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Tribal areas disastersLawmakers consider bill to ease red tape for Native American Tribes in disasters

Published 14 March 2012

To help Native Americans living on tribal lands recover from natural disasters, lawmakers are considering a bill that would allow tribes to directly request relief from the President of the United States rather than state governors

To help Native Americans living on tribal lands recover from natural disasters, lawmakers are consideringa bill that would allow tribes to directly request relief from the President of the United States rather than state governors.

Under current law to obtain a federal disaster declaration, tribal officials must have state governors request disaster aid on their behalf, but with the proposed bill, tribal leaders can avoid this extra step and gain access to federal relief directly.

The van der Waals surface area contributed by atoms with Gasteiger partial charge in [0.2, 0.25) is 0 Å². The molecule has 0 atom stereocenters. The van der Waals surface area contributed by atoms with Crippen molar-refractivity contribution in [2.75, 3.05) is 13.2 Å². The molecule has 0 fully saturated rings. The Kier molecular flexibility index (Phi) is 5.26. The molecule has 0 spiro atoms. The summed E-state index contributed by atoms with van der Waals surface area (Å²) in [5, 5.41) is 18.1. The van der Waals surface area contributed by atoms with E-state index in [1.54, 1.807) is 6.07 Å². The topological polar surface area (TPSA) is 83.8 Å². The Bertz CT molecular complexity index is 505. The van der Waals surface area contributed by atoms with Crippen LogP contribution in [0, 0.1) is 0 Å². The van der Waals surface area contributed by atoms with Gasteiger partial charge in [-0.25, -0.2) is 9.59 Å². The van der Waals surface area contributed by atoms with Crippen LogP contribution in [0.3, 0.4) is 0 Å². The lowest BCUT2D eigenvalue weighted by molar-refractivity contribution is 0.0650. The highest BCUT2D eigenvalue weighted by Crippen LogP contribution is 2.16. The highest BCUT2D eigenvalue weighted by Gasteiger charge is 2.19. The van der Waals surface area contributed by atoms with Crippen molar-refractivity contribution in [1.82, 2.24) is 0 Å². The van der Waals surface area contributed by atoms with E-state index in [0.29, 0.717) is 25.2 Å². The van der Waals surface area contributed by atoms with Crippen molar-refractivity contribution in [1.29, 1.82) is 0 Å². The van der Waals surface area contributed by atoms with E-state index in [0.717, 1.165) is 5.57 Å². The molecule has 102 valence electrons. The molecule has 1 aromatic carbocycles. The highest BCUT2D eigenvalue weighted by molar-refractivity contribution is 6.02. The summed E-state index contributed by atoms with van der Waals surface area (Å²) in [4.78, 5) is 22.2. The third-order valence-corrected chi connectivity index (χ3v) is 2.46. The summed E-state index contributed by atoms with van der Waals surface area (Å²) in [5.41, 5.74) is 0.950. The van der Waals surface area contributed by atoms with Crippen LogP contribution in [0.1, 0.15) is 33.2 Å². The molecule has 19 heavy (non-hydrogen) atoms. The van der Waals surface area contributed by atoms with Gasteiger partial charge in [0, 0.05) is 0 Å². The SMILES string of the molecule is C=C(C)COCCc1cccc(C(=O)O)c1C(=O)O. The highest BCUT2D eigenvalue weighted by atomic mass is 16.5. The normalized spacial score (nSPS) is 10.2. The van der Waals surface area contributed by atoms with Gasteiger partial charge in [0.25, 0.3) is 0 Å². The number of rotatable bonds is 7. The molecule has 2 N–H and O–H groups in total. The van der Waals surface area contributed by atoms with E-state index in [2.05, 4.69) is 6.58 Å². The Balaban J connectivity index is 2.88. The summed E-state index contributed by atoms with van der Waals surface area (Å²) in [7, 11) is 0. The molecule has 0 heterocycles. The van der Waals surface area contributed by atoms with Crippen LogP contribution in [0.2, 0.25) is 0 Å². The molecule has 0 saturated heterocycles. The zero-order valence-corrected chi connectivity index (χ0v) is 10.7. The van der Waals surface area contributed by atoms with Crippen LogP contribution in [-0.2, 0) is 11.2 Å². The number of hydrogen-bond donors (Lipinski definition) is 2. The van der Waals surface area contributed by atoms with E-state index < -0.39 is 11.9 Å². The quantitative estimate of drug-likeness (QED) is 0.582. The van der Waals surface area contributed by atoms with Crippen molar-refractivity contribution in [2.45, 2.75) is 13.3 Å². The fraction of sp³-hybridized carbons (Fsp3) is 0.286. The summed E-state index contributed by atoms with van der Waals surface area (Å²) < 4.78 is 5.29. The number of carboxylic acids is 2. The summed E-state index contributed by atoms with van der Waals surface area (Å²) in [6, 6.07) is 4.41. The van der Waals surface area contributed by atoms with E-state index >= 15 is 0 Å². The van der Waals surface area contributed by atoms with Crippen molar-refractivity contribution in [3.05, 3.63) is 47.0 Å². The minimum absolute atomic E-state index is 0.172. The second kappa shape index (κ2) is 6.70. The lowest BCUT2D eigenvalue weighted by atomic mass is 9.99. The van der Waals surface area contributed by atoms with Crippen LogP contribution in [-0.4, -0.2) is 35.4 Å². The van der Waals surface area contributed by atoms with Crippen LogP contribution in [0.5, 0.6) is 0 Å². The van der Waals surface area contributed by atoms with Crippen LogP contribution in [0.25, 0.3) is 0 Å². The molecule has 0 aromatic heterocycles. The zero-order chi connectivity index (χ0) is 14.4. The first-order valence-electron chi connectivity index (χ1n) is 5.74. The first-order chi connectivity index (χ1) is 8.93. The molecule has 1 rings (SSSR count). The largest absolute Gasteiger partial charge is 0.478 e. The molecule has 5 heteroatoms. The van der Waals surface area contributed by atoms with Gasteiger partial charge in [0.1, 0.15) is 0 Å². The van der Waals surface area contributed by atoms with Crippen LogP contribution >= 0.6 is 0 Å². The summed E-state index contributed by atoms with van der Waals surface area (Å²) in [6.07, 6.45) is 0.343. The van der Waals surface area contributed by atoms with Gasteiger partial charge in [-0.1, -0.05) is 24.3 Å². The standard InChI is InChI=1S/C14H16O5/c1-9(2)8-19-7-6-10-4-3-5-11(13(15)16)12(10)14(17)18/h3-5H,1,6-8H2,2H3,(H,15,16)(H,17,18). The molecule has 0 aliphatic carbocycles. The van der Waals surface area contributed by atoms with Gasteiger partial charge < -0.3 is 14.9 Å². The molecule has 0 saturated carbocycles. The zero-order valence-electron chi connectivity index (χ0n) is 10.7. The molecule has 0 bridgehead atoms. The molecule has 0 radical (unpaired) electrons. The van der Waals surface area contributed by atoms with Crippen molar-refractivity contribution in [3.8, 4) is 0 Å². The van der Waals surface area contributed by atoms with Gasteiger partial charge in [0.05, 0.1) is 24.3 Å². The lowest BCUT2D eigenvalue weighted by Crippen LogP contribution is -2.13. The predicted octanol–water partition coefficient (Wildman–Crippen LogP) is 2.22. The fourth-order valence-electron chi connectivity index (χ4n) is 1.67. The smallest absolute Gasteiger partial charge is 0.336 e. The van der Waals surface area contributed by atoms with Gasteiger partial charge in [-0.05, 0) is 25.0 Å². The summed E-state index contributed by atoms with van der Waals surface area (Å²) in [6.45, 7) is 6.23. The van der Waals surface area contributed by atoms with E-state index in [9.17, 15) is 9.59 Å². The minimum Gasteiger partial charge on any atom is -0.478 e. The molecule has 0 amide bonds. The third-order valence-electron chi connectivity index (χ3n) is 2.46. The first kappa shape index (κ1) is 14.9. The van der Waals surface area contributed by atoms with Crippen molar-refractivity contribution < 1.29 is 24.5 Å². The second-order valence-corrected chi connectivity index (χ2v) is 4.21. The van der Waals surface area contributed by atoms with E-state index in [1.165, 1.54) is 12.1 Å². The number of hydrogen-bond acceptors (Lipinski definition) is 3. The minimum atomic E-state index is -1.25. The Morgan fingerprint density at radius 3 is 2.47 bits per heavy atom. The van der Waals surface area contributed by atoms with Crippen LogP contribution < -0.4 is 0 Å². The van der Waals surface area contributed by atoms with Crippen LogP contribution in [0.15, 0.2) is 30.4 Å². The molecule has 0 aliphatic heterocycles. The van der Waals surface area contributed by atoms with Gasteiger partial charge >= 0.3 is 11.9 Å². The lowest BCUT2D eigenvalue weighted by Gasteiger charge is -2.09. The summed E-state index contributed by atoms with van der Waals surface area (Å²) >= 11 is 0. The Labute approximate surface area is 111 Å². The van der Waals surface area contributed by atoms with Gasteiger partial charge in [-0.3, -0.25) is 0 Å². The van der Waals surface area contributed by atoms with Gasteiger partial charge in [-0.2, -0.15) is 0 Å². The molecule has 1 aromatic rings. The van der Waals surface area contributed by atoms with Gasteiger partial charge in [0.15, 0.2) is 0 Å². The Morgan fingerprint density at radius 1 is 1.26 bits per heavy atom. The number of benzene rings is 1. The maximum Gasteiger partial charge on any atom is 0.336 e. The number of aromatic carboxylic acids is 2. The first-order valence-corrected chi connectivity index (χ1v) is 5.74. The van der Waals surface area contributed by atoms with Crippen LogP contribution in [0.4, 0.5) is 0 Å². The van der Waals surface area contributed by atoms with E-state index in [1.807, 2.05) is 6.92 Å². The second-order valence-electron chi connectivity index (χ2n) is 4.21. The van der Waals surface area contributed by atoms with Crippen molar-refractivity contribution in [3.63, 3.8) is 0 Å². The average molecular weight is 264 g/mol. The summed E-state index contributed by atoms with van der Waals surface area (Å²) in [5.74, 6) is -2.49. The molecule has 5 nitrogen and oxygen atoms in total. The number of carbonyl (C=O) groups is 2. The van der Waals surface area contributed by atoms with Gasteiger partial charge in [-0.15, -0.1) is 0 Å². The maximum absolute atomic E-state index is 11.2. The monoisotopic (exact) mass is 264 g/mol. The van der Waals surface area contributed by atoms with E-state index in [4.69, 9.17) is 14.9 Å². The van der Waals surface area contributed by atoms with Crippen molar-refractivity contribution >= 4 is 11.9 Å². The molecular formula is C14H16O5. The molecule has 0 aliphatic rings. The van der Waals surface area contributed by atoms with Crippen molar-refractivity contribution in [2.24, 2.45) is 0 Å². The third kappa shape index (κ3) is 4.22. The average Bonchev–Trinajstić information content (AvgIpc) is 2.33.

The White House and FEMA have both endorsed similar legislation in the past.

Last May, Representative Nick Rahall (D – West Virginia) introduced a bill to the same effect. In support of the law, at the time FEMA Administrator Craig Fugate said, “Consistent with our strong government-to-government relationship, FEMA and the administration support amending the Stafford Act to allow federally recognized tribal governments to make a request directly to the president for a federal emergency or disaster declaration.”

Fugate added, “Tribal members are an essential part of the emergency management team, and amending the law would enhance FEMA’s working relationship with tribal governments and improve emergency and disaster responsiveness throughout Indian country.”